• Do not involve the U.S. in a large-scale ground war in Asia.

Each rule drew upon recent precedent. The “loss” of China to communism in 1949 led to charges that Democrats were “soft on communism” and a wave of McCarthyite hysteria at home. On the other hand, the public would also not tolerate another ground war similar to the unpopular Korean engagement.

The perceived domestic political costs of either extreme – withdrawal or unrestrained escalation – steered Kennedy and Johnson toward the middle. As long as feasible, each president did enough to avoid losing South Vietnam but shunned the direct commitment of U.S. troops that military advisers insisted would be necessary to bring victory.

By 1965, the deteriorating political and military situation in South Vietnam cut this middle ground from beneath Johnson’s feet. The minimum necessary to stave off defeat now required the commitment of American combat troops. Even once this line had been crossed, however, troops were introduced in a gradual manner and Johnson balked at imposing higher taxes to pay for the war.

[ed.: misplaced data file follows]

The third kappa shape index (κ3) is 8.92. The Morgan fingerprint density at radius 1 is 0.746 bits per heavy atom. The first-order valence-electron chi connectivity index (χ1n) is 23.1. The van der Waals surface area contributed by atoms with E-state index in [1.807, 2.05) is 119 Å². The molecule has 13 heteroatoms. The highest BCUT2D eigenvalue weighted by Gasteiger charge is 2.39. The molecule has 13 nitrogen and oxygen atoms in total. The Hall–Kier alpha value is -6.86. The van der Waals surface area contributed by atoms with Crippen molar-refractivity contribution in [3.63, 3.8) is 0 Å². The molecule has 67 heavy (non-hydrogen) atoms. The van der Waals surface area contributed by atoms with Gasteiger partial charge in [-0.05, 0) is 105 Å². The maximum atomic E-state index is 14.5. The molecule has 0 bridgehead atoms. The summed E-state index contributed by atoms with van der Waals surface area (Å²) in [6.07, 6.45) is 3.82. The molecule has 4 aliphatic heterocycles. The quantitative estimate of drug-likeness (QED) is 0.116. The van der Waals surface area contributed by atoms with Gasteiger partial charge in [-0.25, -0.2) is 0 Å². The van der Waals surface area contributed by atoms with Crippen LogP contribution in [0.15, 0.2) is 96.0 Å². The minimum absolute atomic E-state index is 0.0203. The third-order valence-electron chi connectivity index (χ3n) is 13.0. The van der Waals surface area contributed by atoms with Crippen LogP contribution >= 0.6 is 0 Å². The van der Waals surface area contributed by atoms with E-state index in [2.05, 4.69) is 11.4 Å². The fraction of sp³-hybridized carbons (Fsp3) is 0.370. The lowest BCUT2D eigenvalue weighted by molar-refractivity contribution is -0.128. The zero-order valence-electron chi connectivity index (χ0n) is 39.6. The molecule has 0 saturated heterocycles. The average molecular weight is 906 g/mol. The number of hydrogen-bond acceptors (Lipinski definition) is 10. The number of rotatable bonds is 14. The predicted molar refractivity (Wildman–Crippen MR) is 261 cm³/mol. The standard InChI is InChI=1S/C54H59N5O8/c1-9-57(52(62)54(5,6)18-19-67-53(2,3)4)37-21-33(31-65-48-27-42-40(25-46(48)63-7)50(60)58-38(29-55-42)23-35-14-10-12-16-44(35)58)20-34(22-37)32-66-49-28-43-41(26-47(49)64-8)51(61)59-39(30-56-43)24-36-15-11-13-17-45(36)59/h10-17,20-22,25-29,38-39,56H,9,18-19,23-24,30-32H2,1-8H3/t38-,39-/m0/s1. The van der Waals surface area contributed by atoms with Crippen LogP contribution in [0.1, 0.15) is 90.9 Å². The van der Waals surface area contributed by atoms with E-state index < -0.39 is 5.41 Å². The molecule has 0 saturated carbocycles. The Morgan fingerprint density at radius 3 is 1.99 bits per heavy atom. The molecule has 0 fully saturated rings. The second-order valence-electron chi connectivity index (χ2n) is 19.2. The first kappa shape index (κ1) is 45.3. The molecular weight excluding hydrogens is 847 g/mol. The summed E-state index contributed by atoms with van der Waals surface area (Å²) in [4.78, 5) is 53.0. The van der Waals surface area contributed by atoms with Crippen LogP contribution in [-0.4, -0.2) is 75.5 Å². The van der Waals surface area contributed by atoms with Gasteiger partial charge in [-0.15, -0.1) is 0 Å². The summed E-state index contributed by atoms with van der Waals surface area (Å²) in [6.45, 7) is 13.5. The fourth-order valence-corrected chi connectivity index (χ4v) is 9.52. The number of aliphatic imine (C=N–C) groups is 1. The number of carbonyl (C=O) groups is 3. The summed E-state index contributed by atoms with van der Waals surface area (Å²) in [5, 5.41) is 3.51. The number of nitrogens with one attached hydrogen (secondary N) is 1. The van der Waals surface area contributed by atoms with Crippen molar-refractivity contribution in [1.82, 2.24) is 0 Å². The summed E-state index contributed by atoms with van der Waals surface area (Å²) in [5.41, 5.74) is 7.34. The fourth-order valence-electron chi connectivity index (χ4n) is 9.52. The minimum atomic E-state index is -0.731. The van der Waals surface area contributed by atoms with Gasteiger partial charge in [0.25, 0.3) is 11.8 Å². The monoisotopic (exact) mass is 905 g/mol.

As Kennedy and Johnson anticipated, public support for the war waned as U.S. casualties mounted. Richard Nixon responded to these domestic pressures by undertaking “Vietnamization,” which gradually reduced American troop levels even while prolonging U.S. efforts to stave off a communist victory.

Ellsberg refers to this as a “stalemate machine.” Policymakers acted in a calculated manner to avoid losing for as long as possible, but understood that their policies could not bring victory. Stalemate was a conscious choice rather than a product of overoptimism or miscalculation.

While echoing Ellsberg’s account of the domestic constraints on U.S. policy, Gelb added two sets of international constraints. Withdrawal was ruled out because policymakers believed in the domino theory, which predicted that the loss of South Vietnam would set off a cascade of communist victories throughout Southeast Asia. They also feared that the U.S. would lose credibility with its allies if we failed to put up a fight in South Vietnam. For these reasons, as well as fears of a right-wing backlash, Kennedy and Johnson were unwilling to walk away from Vietnam.